In philosophy 101, I learned that a valid argument is any argument that satisfies this property: if all of its premises are true, then its conclusion must hold true.

Now, I am taking a class on metalogic where I learn about first-order model theory. I wonder how the definition of valid argument can be rewritten in a more precise manner in terms of model theory.

One possible way I can rewrite the definition is to first define an argument as a pair: Γ and A, where Γ is a set of sentences (premises) and A is a sentence (conclusion). Then I define an argument (Γ, A) to be valid if and only if for any structure M with M⊨Γ, M⊨A.

I wonder how this precise definition can be put into practice. Consider this simple example of an invalid argument: (Γ, A)=({p→q, q}, p). How can I use the definition to show it is invalid?

I am not sure what is the appropriate first-order language for this context. For now, let's assume that our language L consists two constant symbols: p and q.

In order to show that (Γ, A) is invalid, I can demonstrate with a L-structure M, which has domain {⊤, ⊥} and interpretation: p^M=⊥, q^M=⊤ (I am not sure if symbols ⊤, ⊥ are allowed to be in the domain). With this structure, we have M⊨Γ since M⊨p→q and M⊨q, but M⊨A is false, so (Γ, A) is invalid. Is that correct?

  • 2
    Yes, you have it right. In model-theoretic terms, an argument is valid if every model of the premises is a model of the conclusion. In your example, you only need the propositional calculus and you are correct that there is a countermodel when q is true and p is false.
    – Bumble
    Feb 3 at 3:18
  • See IEP, Model-Theoretic Conceptions of Logical Consequence. However, you do not really need domains if you only consider propositional formulas. Their models just collapse to truth tables, each line of the truth table that assigns ⊤or ⊥ to each propositional letter is a "model". Domains are not for propositional letters but for variables in predicates. Variables run over elements in the domain when the truth of quantified statements is evaluated.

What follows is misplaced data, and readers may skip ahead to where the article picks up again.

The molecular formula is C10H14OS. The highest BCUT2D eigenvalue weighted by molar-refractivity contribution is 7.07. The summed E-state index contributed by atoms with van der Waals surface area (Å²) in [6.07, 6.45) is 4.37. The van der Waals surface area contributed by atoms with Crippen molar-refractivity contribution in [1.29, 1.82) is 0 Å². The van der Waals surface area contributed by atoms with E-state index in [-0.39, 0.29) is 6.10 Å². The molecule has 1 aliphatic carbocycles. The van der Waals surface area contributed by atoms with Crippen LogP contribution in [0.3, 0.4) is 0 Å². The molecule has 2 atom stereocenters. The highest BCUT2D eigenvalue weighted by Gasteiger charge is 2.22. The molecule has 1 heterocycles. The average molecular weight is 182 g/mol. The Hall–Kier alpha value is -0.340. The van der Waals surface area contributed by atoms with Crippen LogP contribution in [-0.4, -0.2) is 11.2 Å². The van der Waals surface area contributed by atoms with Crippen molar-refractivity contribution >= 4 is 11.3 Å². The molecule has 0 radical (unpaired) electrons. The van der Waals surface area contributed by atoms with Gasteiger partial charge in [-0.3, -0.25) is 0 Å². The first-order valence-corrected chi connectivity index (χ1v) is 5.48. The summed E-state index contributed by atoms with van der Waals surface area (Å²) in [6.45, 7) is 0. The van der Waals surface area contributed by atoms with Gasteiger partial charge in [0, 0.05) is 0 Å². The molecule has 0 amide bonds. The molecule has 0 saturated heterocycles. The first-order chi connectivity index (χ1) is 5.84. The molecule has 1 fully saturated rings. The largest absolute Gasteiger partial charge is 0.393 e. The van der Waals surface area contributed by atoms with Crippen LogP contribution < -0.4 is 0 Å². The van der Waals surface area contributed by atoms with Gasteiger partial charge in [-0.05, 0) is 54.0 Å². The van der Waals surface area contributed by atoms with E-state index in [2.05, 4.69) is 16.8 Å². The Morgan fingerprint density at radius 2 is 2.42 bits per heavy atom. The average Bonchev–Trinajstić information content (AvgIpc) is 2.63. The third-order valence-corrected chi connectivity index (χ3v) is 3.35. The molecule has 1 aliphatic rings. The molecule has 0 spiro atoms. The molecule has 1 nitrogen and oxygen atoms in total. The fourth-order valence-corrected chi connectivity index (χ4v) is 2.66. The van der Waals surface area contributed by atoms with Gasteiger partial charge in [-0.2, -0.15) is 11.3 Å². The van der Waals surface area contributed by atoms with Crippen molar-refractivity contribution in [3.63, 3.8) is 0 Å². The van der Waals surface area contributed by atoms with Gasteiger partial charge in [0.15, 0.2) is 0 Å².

– Conifold
    Feb 3 at 4:30
  • You're absolutely correct. And yes, you don't need the domains, as Conifold said. And models without domains are called: possible worlds!
    – user71009
    Feb 3 at 6:27

1 Answer 1


@Conifold is correct to say that a model of only propositional formulas is essentially just a truth table. However, if you insist on taking it to the first order level, a standard treatment follows with a multi-sorted logic.

In particular, our vocabular now consists of a set of sorts, with relations of type (sort_1, ..., sort_n). Functions generalize in a similar manner. A structure U is then a family of sets, one for each sort, equipped with an interpretation for each relation symbol R that is interpreted as a subset of Prod_i (sort_i^U). If the arity of R is 0, then Prod_i (sort_i^U) is the empty product, ie a set (by typical set -theoretic considerations) with one element. Call this set {o}. Likewise with functions. In particular, if the relation is of arity zero, it is a subset of {o}, ie either the empty set which we interpret as false or {o} which we interpret as true. In this manner, we can add propositional formulas to our language and give them a semantics. In other words, almost exactly as you have done, but with extra sorts.

see https://plato.stanford.edu/entries/logic-many-sorted/ for more.

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